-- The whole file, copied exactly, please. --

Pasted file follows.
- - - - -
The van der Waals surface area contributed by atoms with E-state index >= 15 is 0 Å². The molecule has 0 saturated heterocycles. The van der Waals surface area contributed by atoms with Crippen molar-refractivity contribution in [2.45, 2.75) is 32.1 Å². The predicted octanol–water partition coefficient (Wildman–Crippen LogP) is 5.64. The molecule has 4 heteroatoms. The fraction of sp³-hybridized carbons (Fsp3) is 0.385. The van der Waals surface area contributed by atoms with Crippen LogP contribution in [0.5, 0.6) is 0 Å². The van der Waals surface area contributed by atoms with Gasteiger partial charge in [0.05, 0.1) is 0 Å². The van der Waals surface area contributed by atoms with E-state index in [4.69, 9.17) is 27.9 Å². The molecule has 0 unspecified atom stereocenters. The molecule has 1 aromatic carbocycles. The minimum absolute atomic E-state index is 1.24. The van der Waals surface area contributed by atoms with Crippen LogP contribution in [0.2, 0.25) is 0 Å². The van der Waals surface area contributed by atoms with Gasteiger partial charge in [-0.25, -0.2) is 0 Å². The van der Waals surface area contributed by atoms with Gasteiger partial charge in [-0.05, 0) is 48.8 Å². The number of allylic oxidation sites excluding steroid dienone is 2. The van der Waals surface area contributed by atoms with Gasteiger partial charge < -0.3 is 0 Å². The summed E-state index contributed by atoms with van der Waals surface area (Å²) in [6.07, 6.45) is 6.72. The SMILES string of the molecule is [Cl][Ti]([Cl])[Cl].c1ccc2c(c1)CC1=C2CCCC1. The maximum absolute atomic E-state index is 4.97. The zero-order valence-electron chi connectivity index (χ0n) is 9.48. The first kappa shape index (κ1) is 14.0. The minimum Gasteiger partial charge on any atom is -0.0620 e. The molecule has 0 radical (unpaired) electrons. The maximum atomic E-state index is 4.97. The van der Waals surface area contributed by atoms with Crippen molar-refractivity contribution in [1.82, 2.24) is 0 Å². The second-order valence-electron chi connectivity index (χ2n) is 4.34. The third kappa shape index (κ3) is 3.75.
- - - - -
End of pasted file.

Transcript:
The van der Waals surface area contributed by atoms with E-state index >= 15 is 0 Å². The molecule has 0 saturated heterocycles. The van der Waals surface area contributed by atoms with Crippen molar-refractivity contribution in [2.45, 2.75) is 32.1 Å². The predicted octanol–water partition coefficient (Wildman–Crippen LogP) is 5.64. The molecule has 4 heteroatoms. The fraction of sp³-hybridized carbons (Fsp3) is 0.385. The van der Waals surface area contributed by atoms with Crippen LogP contribution in [0.5, 0.6) is 0 Å². The van der Waals surface area contributed by atoms with Gasteiger partial charge in [0.05, 0.1) is 0 Å². The van der Waals surface area contributed by atoms with E-state index in [4.69, 9.17) is 27.9 Å². The molecule has 0 unspecified atom stereocenters. The molecule has 1 aromatic carbocycles. The minimum absolute atomic E-state index is 1.24. The van der Waals surface area contributed by atoms with Crippen LogP contribution in [0.2, 0.25) is 0 Å². The van der Waals surface area contributed by atoms with Gasteiger partial charge in [-0.25, -0.2) is 0 Å². The van der Waals surface area contributed by atoms with Gasteiger partial charge in [-0.05, 0) is 48.8 Å². The number of allylic oxidation sites excluding steroid dienone is 2. The van der Waals surface area contributed by atoms with Gasteiger partial charge < -0.3 is 0 Å². The summed E-state index contributed by atoms with van der Waals surface area (Å²) in [6.07, 6.45) is 6.72. The SMILES string of the molecule is [Cl][Ti]([Cl])[Cl].c1ccc2c(c1)CC1=C2CCCC1. The maximum absolute atomic E-state index is 4.97. The zero-order valence-electron chi connectivity index (χ0n) is 9.48. The first kappa shape index (κ1) is 14.0. The minimum Gasteiger partial charge on any atom is -0.0620 e. The molecule has 0 radical (unpaired) electrons. The maximum atomic E-state index is 4.97. The van der Waals surface area contributed by atoms with Crippen molar-refractivity contribution in [1.82, 2.24) is 0 Å². The second-order valence-electron chi connectivity index (χ2n) is 4.34. The third kappa shape index (κ3) is 3.75.